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Four initiates die, beaten in Botshabelo, Free State.

Excerpt from Sowetan:

his was revealed when the case of four men accused of running an illegal initiation school, where the deaths took place, was postponed in the Botshabelo Magistrate’s Court yesterday.

State prosecutor Nomsa Ngwata asked the court to postpone the matter because more suspects were expected to be arrested.

“I ask for a postponement of the case because other suspects are expected to be arrested and the police also need to verify the addresses of the accused,” Ngwata said.

Daniel Thabatau, 29, his brother Lehlohonolo Thabatau, 26, Mohau Motumi, 24 and Sesing Chapi, 21, are facing four charges of murder and of assault.

Sibongile Tloubatla, the lawyer representing Thabatau and Lehlohonolo, was unhappy about the postponement. She argued that she was ready to proceed with the formal bail application because her clients were entitled to a speedy trial.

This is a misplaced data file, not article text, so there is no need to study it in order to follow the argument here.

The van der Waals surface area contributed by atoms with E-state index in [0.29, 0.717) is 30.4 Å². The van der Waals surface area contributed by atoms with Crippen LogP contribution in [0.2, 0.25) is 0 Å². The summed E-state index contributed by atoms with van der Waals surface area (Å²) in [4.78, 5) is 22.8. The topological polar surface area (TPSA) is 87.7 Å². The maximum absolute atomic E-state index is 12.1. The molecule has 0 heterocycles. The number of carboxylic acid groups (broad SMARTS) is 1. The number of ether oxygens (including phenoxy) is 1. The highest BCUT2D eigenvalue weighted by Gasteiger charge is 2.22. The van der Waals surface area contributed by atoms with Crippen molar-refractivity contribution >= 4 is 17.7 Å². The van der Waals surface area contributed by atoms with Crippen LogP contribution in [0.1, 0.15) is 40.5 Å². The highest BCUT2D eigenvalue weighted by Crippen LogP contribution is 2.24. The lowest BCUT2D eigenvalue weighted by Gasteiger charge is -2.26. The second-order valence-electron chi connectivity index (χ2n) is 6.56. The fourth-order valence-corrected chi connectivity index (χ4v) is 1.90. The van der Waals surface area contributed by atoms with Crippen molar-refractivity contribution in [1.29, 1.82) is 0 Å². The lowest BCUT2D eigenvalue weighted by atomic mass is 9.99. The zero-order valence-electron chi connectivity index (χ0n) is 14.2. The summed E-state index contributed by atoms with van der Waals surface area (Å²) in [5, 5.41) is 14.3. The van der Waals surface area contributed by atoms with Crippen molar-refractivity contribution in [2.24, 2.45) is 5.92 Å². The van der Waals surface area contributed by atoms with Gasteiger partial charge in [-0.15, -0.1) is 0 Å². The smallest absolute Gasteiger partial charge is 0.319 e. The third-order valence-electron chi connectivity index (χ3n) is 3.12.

Pono Setshedi, who represented Motumi and Chapi, said: “My clients have been in custody for two weeks now and I believe their rights have been infringed. They have the right to apply for and be granted bail.”

Thabatau, Lehlohonolo, Motumi and Chapi allegedly killed initiates Morena Potsane, 17, Mthandazo Kuzwayo, 19, Itumeleng Tshiane, 19, and Thembekile Motselebane, 18, two weeks ago.

The deceased were allegedly assaulted and their buttocks burnt with hot iron rods.

Thabatau is alleged to have been the leader of the initiation school, while Lehlohonolo, Motumi and Chapi were tutors.

Police were alerted about the deaths after one of the initiates died in hospital from severe injuries.

Police found 30 initiates and three bodies at the initiation school. Eleven initiates with severe injuries had to be taken to hospital.

By Hank Nuwer

Hank Nuwer is the Indiana-based author of Broken Pledges: The Deadly Rite of Hazing, High School Hazing, Wrongs of Passage and The Hazing Reader. He has written articles or columns on hazing for the Sunday Times of India, Toronto Globe & Mail, Harper's Magazine, Orlando Sentinel, The Chronicle of Higher Education and the New York Times Sunday Magazine. His new book is Hazing: Destroying Young Lives from Indiana University Press.

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